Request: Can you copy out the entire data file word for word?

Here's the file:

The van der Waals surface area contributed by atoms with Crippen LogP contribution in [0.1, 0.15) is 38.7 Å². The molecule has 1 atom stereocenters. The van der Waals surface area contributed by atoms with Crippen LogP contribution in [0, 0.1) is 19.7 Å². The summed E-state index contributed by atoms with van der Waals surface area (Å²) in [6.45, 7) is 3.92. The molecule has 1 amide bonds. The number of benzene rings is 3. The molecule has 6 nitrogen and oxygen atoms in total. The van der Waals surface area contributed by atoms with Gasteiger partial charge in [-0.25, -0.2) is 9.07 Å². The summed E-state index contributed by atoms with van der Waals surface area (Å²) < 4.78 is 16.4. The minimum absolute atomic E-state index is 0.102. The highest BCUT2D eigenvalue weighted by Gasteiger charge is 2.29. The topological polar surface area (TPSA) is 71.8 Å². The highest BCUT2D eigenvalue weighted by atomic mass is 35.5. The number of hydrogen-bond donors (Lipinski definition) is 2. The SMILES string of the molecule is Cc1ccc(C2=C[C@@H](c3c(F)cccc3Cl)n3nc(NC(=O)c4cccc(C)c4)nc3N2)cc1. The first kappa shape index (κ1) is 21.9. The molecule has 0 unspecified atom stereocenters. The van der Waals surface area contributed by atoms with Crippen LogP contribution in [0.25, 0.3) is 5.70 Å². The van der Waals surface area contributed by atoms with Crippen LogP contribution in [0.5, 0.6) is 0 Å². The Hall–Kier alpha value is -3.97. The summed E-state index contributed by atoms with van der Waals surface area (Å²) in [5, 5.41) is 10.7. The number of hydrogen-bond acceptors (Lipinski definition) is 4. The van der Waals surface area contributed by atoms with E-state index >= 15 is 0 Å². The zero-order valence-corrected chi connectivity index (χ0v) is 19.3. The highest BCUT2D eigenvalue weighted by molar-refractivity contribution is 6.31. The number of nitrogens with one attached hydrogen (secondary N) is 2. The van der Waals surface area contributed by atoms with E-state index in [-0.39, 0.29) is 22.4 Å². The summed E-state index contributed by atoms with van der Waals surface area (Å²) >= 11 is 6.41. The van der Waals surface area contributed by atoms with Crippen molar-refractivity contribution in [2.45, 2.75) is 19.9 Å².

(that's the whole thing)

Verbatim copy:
The van der Waals surface area contributed by atoms with Crippen LogP contribution in [0.1, 0.15) is 38.7 Å². The molecule has 1 atom stereocenters. The van der Waals surface area contributed by atoms with Crippen LogP contribution in [0, 0.1) is 19.7 Å². The summed E-state index contributed by atoms with van der Waals surface area (Å²) in [6.45, 7) is 3.92. The molecule has 1 amide bonds. The number of benzene rings is 3. The molecule has 6 nitrogen and oxygen atoms in total. The van der Waals surface area contributed by atoms with Gasteiger partial charge in [-0.25, -0.2) is 9.07 Å². The summed E-state index contributed by atoms with van der Waals surface area (Å²) < 4.78 is 16.4. The minimum absolute atomic E-state index is 0.102. The highest BCUT2D eigenvalue weighted by Gasteiger charge is 2.29. The topological polar surface area (TPSA) is 71.8 Å². The highest BCUT2D eigenvalue weighted by atomic mass is 35.5. The number of hydrogen-bond donors (Lipinski definition) is 2. The SMILES string of the molecule is Cc1ccc(C2=C[C@@H](c3c(F)cccc3Cl)n3nc(NC(=O)c4cccc(C)c4)nc3N2)cc1. The first kappa shape index (κ1) is 21.9. The molecule has 0 unspecified atom stereocenters. The van der Waals surface area contributed by atoms with Crippen LogP contribution in [0.25, 0.3) is 5.70 Å². The van der Waals surface area contributed by atoms with Crippen LogP contribution in [0.5, 0.6) is 0 Å². The Hall–Kier alpha value is -3.97. The summed E-state index contributed by atoms with van der Waals surface area (Å²) in [5, 5.41) is 10.7. The number of hydrogen-bond acceptors (Lipinski definition) is 4. The van der Waals surface area contributed by atoms with E-state index >= 15 is 0 Å². The zero-order valence-corrected chi connectivity index (χ0v) is 19.3. The highest BCUT2D eigenvalue weighted by molar-refractivity contribution is 6.31. The number of nitrogens with one attached hydrogen (secondary N) is 2. The van der Waals surface area contributed by atoms with E-state index in [-0.39, 0.29) is 22.4 Å². The summed E-state index contributed by atoms with van der Waals surface area (Å²) >= 11 is 6.41. The van der Waals surface area contributed by atoms with Crippen molar-refractivity contribution in [2.45, 2.75) is 19.9 Å².